Hi it's me Valerie in Alaska - I was 'akvalerian@...
- then went away to Mexico but got chased off by the
jejenes (aka noseeums), then was in Oregon for a month
approx., now am back and at the ol' computer again.
While I was in Oregon I was reacquainted with a dear man
who was the closest thing I had to a father in high school,
and he had contracted Hepatitis C in the small amount of
time he had abused his body in his youth. He has always
been the *strong* one - a shining star in the nighttime -
and he has spent a lifetime working hard for a company and
raising 2 very sharp daughters to adulthood and owns 2
houses now. He went all thru AA and NA and has really
helped aLOT of people in his life. However, upon the onset
of this Hepatitis C, he was in so much pain he could not
work anymore and became housebound. His wife left him for a
married man and very vindictively said untrue things to the
doctors which made it neccessary for him to wait a year to
receive a liver. He was able to receive early retirement,
but still being housebound and in such bad physical shape
was not his style. I was priviledged while in Oregon to
have a short visit with him, and I had the most peculiar
feeling - I wish the visit could have been longer, but hey
- he was Richard - I expected him to thrive.
Here in Alaska everybody's on the rag - got 'Seasonal
Affective Disorder' or somethin - and tonight I thought to
call him because of ALL people, he's got a legitimate
well, the X-wife answered the phone and let me know that he
passed away last Saturday. He had been the strong one to
the end, she said, comforting the people there grieving for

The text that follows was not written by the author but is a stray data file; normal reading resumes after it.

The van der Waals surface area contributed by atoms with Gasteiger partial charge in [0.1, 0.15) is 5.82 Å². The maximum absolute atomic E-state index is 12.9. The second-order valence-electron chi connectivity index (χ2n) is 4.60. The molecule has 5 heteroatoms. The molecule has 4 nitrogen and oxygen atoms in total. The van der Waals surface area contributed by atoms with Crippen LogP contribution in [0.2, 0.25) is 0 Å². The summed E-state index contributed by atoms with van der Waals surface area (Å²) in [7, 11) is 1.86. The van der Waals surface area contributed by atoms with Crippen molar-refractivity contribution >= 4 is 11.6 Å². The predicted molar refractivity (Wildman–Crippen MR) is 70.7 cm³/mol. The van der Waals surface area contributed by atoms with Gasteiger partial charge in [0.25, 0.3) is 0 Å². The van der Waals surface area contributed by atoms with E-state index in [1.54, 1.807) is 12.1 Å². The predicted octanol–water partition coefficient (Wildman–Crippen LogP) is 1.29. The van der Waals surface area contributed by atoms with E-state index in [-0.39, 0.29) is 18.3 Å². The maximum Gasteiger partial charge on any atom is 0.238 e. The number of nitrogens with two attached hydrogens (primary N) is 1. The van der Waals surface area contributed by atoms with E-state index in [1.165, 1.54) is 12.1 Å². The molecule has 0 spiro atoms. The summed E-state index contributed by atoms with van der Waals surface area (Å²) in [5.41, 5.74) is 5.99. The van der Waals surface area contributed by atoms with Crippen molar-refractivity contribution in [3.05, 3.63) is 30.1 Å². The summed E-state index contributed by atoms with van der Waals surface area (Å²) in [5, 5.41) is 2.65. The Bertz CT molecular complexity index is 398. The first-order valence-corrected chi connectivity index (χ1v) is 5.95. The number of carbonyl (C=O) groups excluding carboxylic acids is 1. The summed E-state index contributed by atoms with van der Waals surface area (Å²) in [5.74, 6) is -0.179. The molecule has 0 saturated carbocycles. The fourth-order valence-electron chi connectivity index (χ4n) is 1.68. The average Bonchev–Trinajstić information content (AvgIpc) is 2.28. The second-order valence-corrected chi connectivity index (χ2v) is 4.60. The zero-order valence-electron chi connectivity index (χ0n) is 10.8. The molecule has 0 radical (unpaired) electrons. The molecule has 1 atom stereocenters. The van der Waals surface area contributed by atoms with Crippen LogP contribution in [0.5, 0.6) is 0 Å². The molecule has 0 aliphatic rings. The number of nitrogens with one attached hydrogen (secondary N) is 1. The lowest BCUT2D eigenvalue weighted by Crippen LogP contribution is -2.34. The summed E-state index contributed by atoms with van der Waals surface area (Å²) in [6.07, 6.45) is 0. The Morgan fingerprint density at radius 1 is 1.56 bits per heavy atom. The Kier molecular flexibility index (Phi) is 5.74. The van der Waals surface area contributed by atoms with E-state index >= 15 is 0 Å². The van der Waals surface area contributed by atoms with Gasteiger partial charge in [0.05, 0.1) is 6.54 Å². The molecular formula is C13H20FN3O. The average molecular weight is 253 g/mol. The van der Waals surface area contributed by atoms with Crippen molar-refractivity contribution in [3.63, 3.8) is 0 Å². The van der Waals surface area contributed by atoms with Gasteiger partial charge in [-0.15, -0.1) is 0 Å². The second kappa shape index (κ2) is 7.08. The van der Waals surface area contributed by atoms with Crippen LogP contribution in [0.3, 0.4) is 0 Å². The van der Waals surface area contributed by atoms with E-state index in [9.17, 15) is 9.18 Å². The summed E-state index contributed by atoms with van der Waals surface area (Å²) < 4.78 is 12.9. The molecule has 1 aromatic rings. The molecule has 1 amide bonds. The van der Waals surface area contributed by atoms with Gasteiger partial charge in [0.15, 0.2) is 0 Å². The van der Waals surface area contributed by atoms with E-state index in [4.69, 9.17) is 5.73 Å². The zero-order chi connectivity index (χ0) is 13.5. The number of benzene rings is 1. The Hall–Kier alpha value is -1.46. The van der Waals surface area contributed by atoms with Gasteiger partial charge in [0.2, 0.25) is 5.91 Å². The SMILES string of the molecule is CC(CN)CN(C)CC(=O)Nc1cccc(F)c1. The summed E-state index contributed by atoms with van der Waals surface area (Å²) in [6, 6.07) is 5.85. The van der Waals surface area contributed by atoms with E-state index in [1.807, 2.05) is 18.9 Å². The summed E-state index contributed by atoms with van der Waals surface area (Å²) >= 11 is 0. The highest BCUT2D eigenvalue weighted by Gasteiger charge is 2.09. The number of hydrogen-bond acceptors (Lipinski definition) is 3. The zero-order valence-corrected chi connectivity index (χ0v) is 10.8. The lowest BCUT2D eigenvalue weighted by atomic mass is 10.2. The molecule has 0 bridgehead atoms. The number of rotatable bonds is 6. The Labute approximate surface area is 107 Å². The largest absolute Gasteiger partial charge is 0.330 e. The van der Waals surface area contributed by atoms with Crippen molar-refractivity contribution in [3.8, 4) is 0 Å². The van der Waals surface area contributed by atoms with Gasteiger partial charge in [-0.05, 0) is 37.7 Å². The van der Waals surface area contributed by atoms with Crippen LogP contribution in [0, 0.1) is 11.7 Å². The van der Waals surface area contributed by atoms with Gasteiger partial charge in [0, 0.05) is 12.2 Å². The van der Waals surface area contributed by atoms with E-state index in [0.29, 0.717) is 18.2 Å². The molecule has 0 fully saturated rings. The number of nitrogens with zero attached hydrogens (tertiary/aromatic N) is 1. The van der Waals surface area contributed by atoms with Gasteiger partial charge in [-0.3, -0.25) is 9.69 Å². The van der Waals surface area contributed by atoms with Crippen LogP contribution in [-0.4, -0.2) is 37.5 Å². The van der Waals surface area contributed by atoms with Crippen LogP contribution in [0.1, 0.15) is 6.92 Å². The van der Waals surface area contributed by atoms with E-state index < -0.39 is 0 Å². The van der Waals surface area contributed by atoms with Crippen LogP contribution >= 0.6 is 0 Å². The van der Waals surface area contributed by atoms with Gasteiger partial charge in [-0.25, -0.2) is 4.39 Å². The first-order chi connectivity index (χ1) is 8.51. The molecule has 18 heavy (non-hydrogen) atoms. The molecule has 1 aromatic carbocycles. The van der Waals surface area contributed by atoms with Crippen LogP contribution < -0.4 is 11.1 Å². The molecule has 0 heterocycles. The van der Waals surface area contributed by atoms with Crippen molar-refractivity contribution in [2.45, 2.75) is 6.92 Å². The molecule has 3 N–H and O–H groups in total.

him, letting them know he was ready to pass on, he had too
much pain, not being himself, ready to be with the Lord.
Where did he go? He wasn't all into Krishna or Hindu or
Buddhism or the Vedas or the Bhagavan. Heck - I wonder if
he was even a very good Christian - he was just a good
hearted, honest, down-to-earth kinda guy. I can't say he
wasn't even spiritual, because i didn't really know his
heart about his true beliefs - he just really didn't
practice or read much about it - maybe in the AA and NA he
discovered his Higher Power. But where do we go when we
die? Is it like a hologram - do we go where we *think*
we're going to go? Do we project our own realities when we
die? Or is there really another spiritual world somewhere
ready-made awaiting our souls when we've been good, and
another one when we've been bad? Is there one place for the
truly enlightened yogis, and another for the denser
'salt-of-the-earth' types? Do some souls, released from
their carnal bondage, just get to wander around in freedom?
I suppose I must sound simplistic to some (or all), as
these are age-old questions. But I just found out about the
death of one of my closest friends in my life so far, and
he wasn't that much older either - maybe 49 or 50. I just
want to know - where did my friend Richard go?
In the immediacy of your loss and grief, it surely may feel
as if a chunk of your heart has been ripped away and left a
gaping hole. Whatever future scenario for Richard anyone
might project to comfort you, the cold fact is that it
would be second hand and subject still to your own criteria
of belivableness. What you do know first hand is how much
it hurts now that he is no longer here where you can speak
with him and touch him.
That immediacy of loss is something we all have first hand
knowledge about from experience. You will want to spend a